A university president who has been under fire for silencing a student newspaper editor now is stripping his faculty of the right to comment, ordering that “derogatory opinions” are not protected under “academic freedom.”
The order, said Ronald Graham, president of Haskell Indian Nations University in Kansas, is “non-negotiable.”
Graham banned student reporter Jared Nally from engaging in routine newsgathering, including asking questions about the actions of university officials.
He later restored Nally, but not before the Foundation for Individual Rights in Education, the Native American Journalists Association and the Student Press Law Center got involved in the dispute.
Nally later filed a lawsuit against the university and its president.
“The university owes Jared and all students an apology and a plan on how they’ll protect student rights moving forward,” said Lindsie Rank, author of the FIRE letter to the university. “There’s no excuse for restricting Jared’s rights. There’s no excuse for the delay. And now, there’s no excuse for not making institutional changes to ensure this doesn’t happen again.”
Nally, editor-in-chief of Haskell’s award-winning student newspaper, said his journalism work “gave me a voice, and unfortunately it’s going to take a lawsuit for the university to listen to it.”
“It’s important for student journalists to not only know our rights, but also our role,” he said. “We exist to hold our university accountable and to inform our fellow students and community. We have a right to press freedom and to share these stories.”
Now, FIRE says, Graham “is going after the speech rights of his faculty.”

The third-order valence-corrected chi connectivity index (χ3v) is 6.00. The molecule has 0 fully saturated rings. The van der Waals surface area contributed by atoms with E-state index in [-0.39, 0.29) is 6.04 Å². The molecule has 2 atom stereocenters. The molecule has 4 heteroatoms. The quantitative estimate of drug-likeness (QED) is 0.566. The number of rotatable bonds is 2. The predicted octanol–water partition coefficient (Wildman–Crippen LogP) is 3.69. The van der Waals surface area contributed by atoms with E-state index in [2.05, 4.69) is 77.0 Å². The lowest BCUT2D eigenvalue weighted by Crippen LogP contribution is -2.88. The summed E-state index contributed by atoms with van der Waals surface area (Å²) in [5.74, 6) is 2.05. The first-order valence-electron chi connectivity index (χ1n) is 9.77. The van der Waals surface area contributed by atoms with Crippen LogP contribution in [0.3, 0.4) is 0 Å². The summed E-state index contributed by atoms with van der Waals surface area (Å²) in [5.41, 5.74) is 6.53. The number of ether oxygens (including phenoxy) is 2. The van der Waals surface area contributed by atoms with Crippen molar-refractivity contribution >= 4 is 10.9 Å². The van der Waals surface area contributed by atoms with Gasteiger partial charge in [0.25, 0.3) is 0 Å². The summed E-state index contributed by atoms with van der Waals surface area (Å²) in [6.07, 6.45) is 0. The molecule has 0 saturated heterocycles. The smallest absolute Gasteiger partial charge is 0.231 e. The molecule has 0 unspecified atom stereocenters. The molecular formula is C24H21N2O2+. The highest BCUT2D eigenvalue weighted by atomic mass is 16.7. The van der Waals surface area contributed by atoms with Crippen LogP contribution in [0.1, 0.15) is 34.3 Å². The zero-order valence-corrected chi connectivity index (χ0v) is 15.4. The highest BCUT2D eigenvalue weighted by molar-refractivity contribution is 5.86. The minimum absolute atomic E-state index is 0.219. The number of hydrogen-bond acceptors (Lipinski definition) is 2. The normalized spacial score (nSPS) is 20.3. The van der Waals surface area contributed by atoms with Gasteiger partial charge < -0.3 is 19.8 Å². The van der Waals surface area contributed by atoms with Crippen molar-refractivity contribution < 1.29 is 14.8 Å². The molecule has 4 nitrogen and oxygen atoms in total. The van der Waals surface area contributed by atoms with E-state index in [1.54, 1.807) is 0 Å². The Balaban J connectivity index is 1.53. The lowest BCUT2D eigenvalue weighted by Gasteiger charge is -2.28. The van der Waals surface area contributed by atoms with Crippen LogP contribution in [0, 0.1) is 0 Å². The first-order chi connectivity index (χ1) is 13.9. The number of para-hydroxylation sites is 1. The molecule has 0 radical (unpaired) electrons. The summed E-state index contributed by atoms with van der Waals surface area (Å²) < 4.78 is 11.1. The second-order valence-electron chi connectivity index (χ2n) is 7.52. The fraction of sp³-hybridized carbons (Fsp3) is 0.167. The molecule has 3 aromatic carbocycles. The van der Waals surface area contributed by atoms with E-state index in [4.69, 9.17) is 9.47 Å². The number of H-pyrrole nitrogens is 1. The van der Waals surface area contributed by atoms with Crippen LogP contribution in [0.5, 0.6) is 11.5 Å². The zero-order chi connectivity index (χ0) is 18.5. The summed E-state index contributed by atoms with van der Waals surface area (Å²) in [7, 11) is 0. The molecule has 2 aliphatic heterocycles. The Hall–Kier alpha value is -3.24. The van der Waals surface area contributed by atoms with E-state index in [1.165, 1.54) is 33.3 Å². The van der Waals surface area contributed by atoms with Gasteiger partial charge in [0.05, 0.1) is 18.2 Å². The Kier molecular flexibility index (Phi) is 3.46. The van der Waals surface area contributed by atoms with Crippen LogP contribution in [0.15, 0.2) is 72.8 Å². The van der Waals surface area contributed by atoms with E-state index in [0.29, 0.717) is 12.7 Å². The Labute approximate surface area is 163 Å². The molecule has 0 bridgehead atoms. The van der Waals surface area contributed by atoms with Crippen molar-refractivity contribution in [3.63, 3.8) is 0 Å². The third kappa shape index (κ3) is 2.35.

In a personally signed directive, Graham chastised his “detractors” and forbade all employees, including faculty, from expressing opinions about the administration. He claimed that such expression is “inappropriate” and asserts it is not protected under academic freedom, FIRE said.
In fact, Graham told university employees, they must “refrain from engaging in any misconduct or behavior that is considered to be defaming, slanderous, damaging, and inflammatory towards others.”
“Derogatory opinions regarding coworkers, colleagues, and supervisors or administration is not protected under ‘academic freedom,'” he warned.
Shortly after that, Melanie Daniel, the university’s vice president of academics, said in an email that employees did not “have the right to represent, speak, write, post on social media, or communicate in any way using the Haskell name and/or your title at Haskell unless and until you have … approval prior to the action.”
In response, FIRE wrote to the Bureau of Indian Education, which operates Haskell, to insist that the directives be rescinded.
“Haskell’s continued willful blindness — or perhaps overt animosity — toward its obligations under the First Amendment are as stunning as they are unconstitutional,” said Rank. “Illogically, Haskell’s administration continues to do the same thing repeatedly while expecting different results. I can assure President Graham that, like the last time his administration trampled rights with an unconstitutional directive, FIRE stands ready to correct these transgressions.”
FIRE informed the federal agency of Haskell’s obligation as a public institute, in which “criticism” of officials “is still constitutionally protected.”
The case began when Graham banned Nally from reporting, alleging he failed to treat Haskell community members with the “highest respect.”
The Indian Leader is the oldest Native American student newspaper in the country. In September, the paper won 11 awards from NAJA, including first place for general excellence, FIRE said.
FIRE called Graham’s first letter to the student a “meandering, scolding screed” and warned it “has long been settled law that the First Amendment is binding on public colleges like HINU.”
HINU is operated by the federal government, FIRE argued, and therefore must uphold students’ First Amendment rights along with the requirements of a 1989 settlement agreement between the university and the student newspaper.
The agreement gave students full editorial control over The Leader, including the right to access its funding, “as well as its right to engage in journalistic pursuits free from censorship.”
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